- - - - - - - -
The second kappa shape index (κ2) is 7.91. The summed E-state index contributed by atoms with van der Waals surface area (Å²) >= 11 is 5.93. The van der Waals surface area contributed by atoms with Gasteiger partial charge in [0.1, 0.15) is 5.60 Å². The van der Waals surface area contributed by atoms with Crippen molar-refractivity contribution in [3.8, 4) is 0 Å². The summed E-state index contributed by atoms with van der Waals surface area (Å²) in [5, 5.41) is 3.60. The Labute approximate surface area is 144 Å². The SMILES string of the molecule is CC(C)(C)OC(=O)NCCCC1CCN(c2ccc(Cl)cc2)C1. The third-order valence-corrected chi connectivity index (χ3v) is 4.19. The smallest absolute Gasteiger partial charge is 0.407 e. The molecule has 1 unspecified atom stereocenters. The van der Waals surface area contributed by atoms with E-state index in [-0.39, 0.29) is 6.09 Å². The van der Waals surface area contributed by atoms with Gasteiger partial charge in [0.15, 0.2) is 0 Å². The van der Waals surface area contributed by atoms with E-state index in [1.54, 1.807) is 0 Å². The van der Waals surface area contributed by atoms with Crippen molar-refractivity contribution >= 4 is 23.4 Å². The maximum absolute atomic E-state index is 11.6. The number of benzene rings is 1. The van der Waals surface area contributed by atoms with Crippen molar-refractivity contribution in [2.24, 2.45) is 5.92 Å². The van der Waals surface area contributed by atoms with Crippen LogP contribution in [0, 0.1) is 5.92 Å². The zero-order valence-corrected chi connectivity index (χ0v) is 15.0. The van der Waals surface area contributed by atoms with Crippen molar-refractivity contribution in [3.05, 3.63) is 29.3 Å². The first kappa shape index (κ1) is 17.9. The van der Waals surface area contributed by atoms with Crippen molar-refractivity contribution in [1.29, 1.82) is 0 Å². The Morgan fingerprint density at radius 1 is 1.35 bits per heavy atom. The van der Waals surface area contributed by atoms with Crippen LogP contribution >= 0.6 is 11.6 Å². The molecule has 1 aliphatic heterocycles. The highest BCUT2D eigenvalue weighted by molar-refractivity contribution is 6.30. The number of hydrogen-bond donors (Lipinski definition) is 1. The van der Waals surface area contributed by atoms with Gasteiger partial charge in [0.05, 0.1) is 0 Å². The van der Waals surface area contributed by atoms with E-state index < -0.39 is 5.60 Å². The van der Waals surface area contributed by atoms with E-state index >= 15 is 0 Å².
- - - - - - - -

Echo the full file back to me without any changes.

The second kappa shape index (κ2) is 7.91. The summed E-state index contributed by atoms with van der Waals surface area (Å²) >= 11 is 5.93. The van der Waals surface area contributed by atoms with Gasteiger partial charge in [0.1, 0.15) is 5.60 Å². The van der Waals surface area contributed by atoms with Crippen molar-refractivity contribution in [3.8, 4) is 0 Å². The summed E-state index contributed by atoms with van der Waals surface area (Å²) in [5, 5.41) is 3.60. The Labute approximate surface area is 144 Å². The SMILES string of the molecule is CC(C)(C)OC(=O)NCCCC1CCN(c2ccc(Cl)cc2)C1. The third-order valence-corrected chi connectivity index (χ3v) is 4.19. The smallest absolute Gasteiger partial charge is 0.407 e. The molecule has 1 unspecified atom stereocenters. The van der Waals surface area contributed by atoms with E-state index in [-0.39, 0.29) is 6.09 Å². The van der Waals surface area contributed by atoms with Gasteiger partial charge in [0.15, 0.2) is 0 Å². The van der Waals surface area contributed by atoms with E-state index in [1.54, 1.807) is 0 Å². The van der Waals surface area contributed by atoms with Crippen molar-refractivity contribution >= 4 is 23.4 Å². The maximum absolute atomic E-state index is 11.6. The number of benzene rings is 1. The van der Waals surface area contributed by atoms with Crippen molar-refractivity contribution in [2.24, 2.45) is 5.92 Å². The van der Waals surface area contributed by atoms with Crippen LogP contribution in [0, 0.1) is 5.92 Å². The zero-order valence-corrected chi connectivity index (χ0v) is 15.0. The van der Waals surface area contributed by atoms with Crippen molar-refractivity contribution in [3.05, 3.63) is 29.3 Å². The first kappa shape index (κ1) is 17.9. The van der Waals surface area contributed by atoms with Crippen molar-refractivity contribution in [1.29, 1.82) is 0 Å². The Morgan fingerprint density at radius 1 is 1.35 bits per heavy atom. The van der Waals surface area contributed by atoms with Crippen LogP contribution >= 0.6 is 11.6 Å². The molecule has 1 aliphatic heterocycles. The highest BCUT2D eigenvalue weighted by molar-refractivity contribution is 6.30. The number of hydrogen-bond donors (Lipinski definition) is 1. The van der Waals surface area contributed by atoms with Gasteiger partial charge in [0.05, 0.1) is 0 Å². The van der Waals surface area contributed by atoms with E-state index < -0.39 is 5.60 Å². The van der Waals surface area contributed by atoms with E-state index >= 15 is 0 Å².